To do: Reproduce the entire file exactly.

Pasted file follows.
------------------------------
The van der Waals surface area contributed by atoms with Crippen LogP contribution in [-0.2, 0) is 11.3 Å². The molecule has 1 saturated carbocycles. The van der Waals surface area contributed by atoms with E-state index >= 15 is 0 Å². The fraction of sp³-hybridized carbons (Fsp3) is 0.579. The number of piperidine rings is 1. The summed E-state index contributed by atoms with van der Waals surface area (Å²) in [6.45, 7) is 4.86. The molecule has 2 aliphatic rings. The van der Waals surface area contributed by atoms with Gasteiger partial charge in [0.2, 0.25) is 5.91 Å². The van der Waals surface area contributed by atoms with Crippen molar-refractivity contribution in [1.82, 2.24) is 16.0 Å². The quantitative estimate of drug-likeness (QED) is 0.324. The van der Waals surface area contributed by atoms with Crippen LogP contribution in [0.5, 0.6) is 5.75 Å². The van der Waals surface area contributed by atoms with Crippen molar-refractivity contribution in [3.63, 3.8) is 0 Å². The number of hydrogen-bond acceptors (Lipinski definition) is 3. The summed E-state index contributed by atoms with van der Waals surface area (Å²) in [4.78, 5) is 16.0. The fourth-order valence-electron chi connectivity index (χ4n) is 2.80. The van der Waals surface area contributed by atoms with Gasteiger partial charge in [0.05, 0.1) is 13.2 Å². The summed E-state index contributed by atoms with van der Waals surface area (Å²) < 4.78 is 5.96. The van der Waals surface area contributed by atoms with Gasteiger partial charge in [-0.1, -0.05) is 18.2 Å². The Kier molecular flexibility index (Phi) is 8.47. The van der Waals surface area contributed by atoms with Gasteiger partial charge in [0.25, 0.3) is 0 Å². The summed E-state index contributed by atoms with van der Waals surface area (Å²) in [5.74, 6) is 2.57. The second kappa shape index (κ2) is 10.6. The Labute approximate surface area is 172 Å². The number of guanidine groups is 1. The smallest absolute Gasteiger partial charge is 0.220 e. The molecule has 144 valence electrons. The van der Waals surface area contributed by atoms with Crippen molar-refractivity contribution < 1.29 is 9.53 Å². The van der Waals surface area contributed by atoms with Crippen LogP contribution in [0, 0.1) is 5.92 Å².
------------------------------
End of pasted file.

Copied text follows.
The van der Waals surface area contributed by atoms with Crippen LogP contribution in [-0.2, 0) is 11.3 Å². The molecule has 1 saturated carbocycles. The van der Waals surface area contributed by atoms with E-state index >= 15 is 0 Å². The fraction of sp³-hybridized carbons (Fsp3) is 0.579. The number of piperidine rings is 1. The summed E-state index contributed by atoms with van der Waals surface area (Å²) in [6.45, 7) is 4.86. The molecule has 2 aliphatic rings. The van der Waals surface area contributed by atoms with Gasteiger partial charge in [0.2, 0.25) is 5.91 Å². The van der Waals surface area contributed by atoms with Crippen molar-refractivity contribution in [1.82, 2.24) is 16.0 Å². The quantitative estimate of drug-likeness (QED) is 0.324. The van der Waals surface area contributed by atoms with Crippen LogP contribution in [0.5, 0.6) is 5.75 Å². The van der Waals surface area contributed by atoms with Crippen molar-refractivity contribution in [3.63, 3.8) is 0 Å². The number of hydrogen-bond acceptors (Lipinski definition) is 3. The summed E-state index contributed by atoms with van der Waals surface area (Å²) in [4.78, 5) is 16.0. The fourth-order valence-electron chi connectivity index (χ4n) is 2.80. The van der Waals surface area contributed by atoms with Gasteiger partial charge in [0.05, 0.1) is 13.2 Å². The summed E-state index contributed by atoms with van der Waals surface area (Å²) < 4.78 is 5.96. The van der Waals surface area contributed by atoms with Gasteiger partial charge in [-0.1, -0.05) is 18.2 Å². The Kier molecular flexibility index (Phi) is 8.47. The van der Waals surface area contributed by atoms with Gasteiger partial charge in [0.25, 0.3) is 0 Å². The summed E-state index contributed by atoms with van der Waals surface area (Å²) in [5.74, 6) is 2.57. The second kappa shape index (κ2) is 10.6. The Labute approximate surface area is 172 Å². The number of guanidine groups is 1. The smallest absolute Gasteiger partial charge is 0.220 e. The molecule has 144 valence electrons. The van der Waals surface area contributed by atoms with Crippen molar-refractivity contribution < 1.29 is 9.53 Å². The van der Waals surface area contributed by atoms with Crippen LogP contribution in [0, 0.1) is 5.92 Å².